August 11, 2019

The Ninth Sunday After Pentecost

Traditional Service:

Scripture Reading: Luke 12:32-40

32 “Do not be afraid, little flock, for it is your Father’s good pleasure to give you the kingdom. 33 Sell your possessions, and give alms. Make purses for yourselves that do not wear out, an unfailing treasure in heaven, where no thief comes near and no moth destroys. 34 For where your treasure is, there your heart will be also.

Watchful Slaves

35 “Be dressed for action and have your lamps lit; 36 be like those who are waiting for their master to return from the wedding banquet, so that they may open the door for him as soon as he comes and knocks. 37 Blessed are those slaves whom the master finds alert when he comes; truly I tell you, he will fasten his belt and have them sit down to eat, and he will come and serve them. 38 If he comes during the middle of the night, or near dawn, and finds them so, blessed are those slaves.

39 “But know this: if the owner of the house had known at what hour the thief was coming, he[a] would not have let his house be broken into. 40 You also must be ready, for the Son of Man is coming at an unexpected hour.”

Footnotes:

  1. Luke 12:39 Other ancient authorities add would have watched and



Sermon: “Moths and Thieves

“Don’t be afraid, little flock,” Jesus said. But, of course, we are afraid, afraid of all sorts of things. This clip from the British version of Fear Factor hits what is, for some, a trifecta of terror.

Clip

That stunt takes advantage of entomophobia, the fear of insects, ophidiophobia, the fear of snakes, and arachnophobia, the fear of spiders. I suppose you could throw in claustrophobia, the fear of small places, for good measure.

Some fears are harder to pin down, but no less frightening for all of that. Gallup polling did a survey of American fears in April of this year. Here are the top ten.

Tied at number one are the availability and affordability of healthcare and federal spending and the budget deficit. Hunger and homelessness come in second, followed by crime and violence and the quality of the environment.

Drug use is number five, and the wealth and income gap in the United States number six, tied with the health of Social Security. Race relations are number seven, the economy number eight, the availability of guns number nine, and the possibility of future terrorist attacks in the US number ten.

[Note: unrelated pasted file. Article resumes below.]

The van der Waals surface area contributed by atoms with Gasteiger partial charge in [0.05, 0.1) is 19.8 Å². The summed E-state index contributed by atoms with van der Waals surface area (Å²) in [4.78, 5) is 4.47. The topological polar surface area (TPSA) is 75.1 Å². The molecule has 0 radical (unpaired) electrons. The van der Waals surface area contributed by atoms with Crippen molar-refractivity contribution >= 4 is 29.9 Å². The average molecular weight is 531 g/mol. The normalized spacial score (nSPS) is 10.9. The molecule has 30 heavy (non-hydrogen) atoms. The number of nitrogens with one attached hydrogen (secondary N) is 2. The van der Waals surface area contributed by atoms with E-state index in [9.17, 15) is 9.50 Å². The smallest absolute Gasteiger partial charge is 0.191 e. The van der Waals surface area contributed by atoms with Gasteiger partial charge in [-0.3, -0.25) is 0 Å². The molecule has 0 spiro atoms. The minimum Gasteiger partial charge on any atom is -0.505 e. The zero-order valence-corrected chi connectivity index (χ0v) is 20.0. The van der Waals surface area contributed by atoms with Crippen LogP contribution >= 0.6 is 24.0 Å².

What good does all our worrying do? Just last month, scientists published the results of the study that looked at that very question.

They surveyed people with generalized anxiety disorder, already plagued by uncontrollable worry, and asked them to keep track of what they were worrying about four times a day.

After that, those taking part in the study looked back at their list of worries every evening for the next thirty days to see if any of them came true.

How many do you think did? Ninety-one percent of those worries were false alarms. Of the remaining 9 percent of worries that did come true, the outcome was better than expected about a third of the time. A quarter of the participants saw none of their worries materialize.

If most of our worries are groundless, why bother? That’s what Jesus wanted to know, too.

Can any of you by worrying add a single hour to your span of life? If then you are not able to do so small a thing as that, why do you worry about the rest? (Luke 12:25-26)

 

The trouble with our excuses for worrying is that none of them make any sense.

  • “I’m a born worrier.” No, you aren’t. Worriers aren’t born but made, picking up the habit early on from their parents or other important people in their lives.

 

  • “Just because what I worried about in the past didn’t happen, that doesn’t mean it can’t happen in the future.” Remember? Over 90 percent of what chronic worriers worry about is never likely to happen. If something you worried about didn’t happen in the past, there’s a good chance it won’t happen in the future, either.